How did stop and frisk go from perennial gripe to hot topic in just the last year or so? It was a case of many factors coming together, seemingly at once: increased use of the tactic, public pressure, campaign politics and residents’ divided feelings about policing post-9/11 New York.
“You’ve got a confluence of many streams here,” says Douglas Muzzio, a Baruch College political science professor who specializes in city politics. “In some sense, it’s time for an adult discussion about the nature of crime … and the nature of stop and frisk.”
Partly, that’s because of sheer numbers. The NYPD began increasing its emphasis on stop and frisk as a crime-fighting tool in the mid-1990s, but the stops soared in the last decade, hitting a record 684,330 last year. That was 14 percent more than in 2010 and about seven times the number in 2002.
But other factors have helped push the issue into the public consciousness. Some were carefully orchestrated, including a silent march that drew thousands of people on Father’s Day. Others were as unexpected as police handcuffing and detaining a city councilman as he went through a blocked-off area to get to a parade last fall.
So far, it’s not clear what will come of the attention swirling around stop and frisk. The NYPD responded this spring by announcing more training and monitoring for some officers, but stop-and-frisk critics want new rules for the stops and an independent inspector general for the department.
Last week’s City Council hearing showed the issue is in play — so much so that two additional hearings are scheduled in community settings this month. But it’s too soon to say whether any of the proposals will get to a vote, and Mayor Michael Bloomberg has strongly defended the NYPD’s use of stop and frisk.
Still, advocates for curtailing the stops say they feel new momentum.
“We definitely have a chance,” said Brian Pearson, a 36-year-old construction worker who says he repeatedly has been stopped and frisked while doing nothing wrong.
Those with misgivings sense the momentum, too. If the issue’s time has come, it’s because advocates have lost sight of the past, says Councilman Peter Vallone, chairman of the public safety committee.
The further the city gets from the high crime of the 1980s and ’90s, he says, “the easier it is for people to forget the difficult choices and actions we had to take to get here.”
Under a 1968 Supreme Court ruling, police can stop, question and sometimes frisk people they think might be doing something criminal, even if officers’ suspicions don’t meet the probable-cause standard for an arrest.
The technique has stoked controversy beyond New York. San Francisco Mayor Ed Lee backed off plans to adopt stop and frisk after weeks of criticism this summer. Philadelphia settled a civil rights lawsuit last year over its stop and frisk program by agreeing to court monitoring.
In New York, police and Bloomberg say stop and frisk has helped the city reach historically low crime rates in recent years — indeed, New York has the lowest crime rate among the nation’s biggest cities, as measured by the FBI. In one oft-cited benchmark, there were 515 killings citywide last year, compared with 2,245 in 1990.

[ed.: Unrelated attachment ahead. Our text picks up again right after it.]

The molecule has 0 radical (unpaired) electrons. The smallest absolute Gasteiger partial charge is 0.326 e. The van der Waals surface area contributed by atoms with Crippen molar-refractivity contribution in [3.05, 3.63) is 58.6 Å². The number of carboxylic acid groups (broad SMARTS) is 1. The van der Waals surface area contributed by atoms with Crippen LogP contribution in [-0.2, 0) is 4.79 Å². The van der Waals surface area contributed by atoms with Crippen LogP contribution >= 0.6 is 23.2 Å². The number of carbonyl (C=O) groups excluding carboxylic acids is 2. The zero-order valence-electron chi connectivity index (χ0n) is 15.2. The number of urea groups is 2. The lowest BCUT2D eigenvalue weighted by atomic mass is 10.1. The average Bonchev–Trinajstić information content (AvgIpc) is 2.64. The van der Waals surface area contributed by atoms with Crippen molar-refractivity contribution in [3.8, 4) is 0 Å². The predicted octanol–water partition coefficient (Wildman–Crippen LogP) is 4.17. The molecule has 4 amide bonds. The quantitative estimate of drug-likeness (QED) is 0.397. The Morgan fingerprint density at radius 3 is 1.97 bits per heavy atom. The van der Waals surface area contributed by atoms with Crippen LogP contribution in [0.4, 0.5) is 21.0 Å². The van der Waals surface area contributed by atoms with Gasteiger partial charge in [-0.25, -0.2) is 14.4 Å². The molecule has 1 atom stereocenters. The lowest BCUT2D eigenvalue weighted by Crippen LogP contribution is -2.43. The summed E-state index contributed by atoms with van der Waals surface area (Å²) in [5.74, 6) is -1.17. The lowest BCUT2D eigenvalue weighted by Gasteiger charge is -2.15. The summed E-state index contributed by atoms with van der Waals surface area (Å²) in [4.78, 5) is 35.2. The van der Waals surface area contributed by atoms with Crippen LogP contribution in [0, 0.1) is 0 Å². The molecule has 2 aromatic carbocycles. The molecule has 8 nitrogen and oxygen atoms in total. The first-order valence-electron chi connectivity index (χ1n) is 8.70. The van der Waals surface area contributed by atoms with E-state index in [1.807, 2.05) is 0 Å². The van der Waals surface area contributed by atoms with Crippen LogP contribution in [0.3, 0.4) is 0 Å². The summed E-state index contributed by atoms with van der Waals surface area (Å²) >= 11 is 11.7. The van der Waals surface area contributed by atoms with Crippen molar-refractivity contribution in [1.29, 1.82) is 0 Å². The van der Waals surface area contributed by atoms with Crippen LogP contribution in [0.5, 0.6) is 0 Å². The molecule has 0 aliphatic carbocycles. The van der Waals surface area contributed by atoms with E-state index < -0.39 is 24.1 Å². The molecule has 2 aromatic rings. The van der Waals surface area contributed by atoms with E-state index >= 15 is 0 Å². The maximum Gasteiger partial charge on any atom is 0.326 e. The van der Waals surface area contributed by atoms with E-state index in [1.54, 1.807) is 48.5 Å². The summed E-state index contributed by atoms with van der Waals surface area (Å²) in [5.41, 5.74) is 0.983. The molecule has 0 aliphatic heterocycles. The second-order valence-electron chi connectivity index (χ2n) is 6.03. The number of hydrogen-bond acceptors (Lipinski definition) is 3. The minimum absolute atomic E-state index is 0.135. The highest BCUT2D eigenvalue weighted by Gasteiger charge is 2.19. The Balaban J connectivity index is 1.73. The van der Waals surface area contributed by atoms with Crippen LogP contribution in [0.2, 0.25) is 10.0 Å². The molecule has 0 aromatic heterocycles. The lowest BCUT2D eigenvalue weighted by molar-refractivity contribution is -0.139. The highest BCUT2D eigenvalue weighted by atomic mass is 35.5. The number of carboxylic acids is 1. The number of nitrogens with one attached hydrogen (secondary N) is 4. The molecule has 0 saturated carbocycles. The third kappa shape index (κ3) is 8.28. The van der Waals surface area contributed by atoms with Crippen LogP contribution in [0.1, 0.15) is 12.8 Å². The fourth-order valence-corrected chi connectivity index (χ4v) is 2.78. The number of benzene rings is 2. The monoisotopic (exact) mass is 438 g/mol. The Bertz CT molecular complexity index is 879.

But skeptics call the practice racial discrimination with a questionable impact on crime. Eighty-seven percent of those stopped last year were black or Hispanic, compared with 54 percent of the city population as a whole — though police and city officials emphasize that more than 90 percent of violent crime suspects are black or Hispanic. About 88 percent of the stops resulted in neither arrests nor tickets.
A 2003 court settlement and various city laws have instructed police to provide stop and frisk data and avoid racial profiling.
But as the stops have risen, so has a perception that they mark out a racial fault line. Recent polls show a stark divide over how blacks and whites view the tactic, while a majority or plurality of Hispanics approve of it.
And since last year, stop and frisk has become a rallying point for broader concerns about the relationship among police, citizens, public safety and civil liberties in a city that has held security paramount since the Sept. 11 attacks.
The stop and frisk activism has drawn in Muslim-Americans concerned about wide-reaching NYPD surveillance revealed in a series of reports by The Associated Press; the family of an unarmed man killed by an officer who followed him into his home during a drug investigation; and City Councilman Jumaane Williams, the lawmaker detained at the September 2011 West Indian Day Parade. He’s steering the various stop and frisk measures the council is considering, including the inspector general proposal.
Meanwhile, courtroom clashes over stop and frisk have amplified the debate. Twenty activists arrested at a stop and frisk protest, including Princeton University professor Cornel West, spotlighted their views at their disorderly conduct trial this spring. They were ultimately convicted.
Separately, a federal judge cited “overwhelming evidence” of thousands of unlawful stops in a ruling in an ongoing lawsuit over the practice. And this summer, the Bronx district attorney’s office began insisting on interviewing officers before pursuing certain stop-and-frisk-based trespass cases, out of concern that some arrests have been shaky.
And with Bloomberg’s third and final term ending next year, stop and frisk has become an avenue for mayoral contenders to distinguish themselves from him and elevate their standing with minority voters. The union SEIU United Healthcare Workers East, which represents 200,000 people in the city and suburbs, has said it will choose a candidate who speaks out against stop and frisk.
It’s typical that it has taken a number of elements to give the issue critical mass, says Queens College political scientist Michael Krasner, who has studied social and political movements.
“It almost has to be overdetermined for it to happen at all,” he said.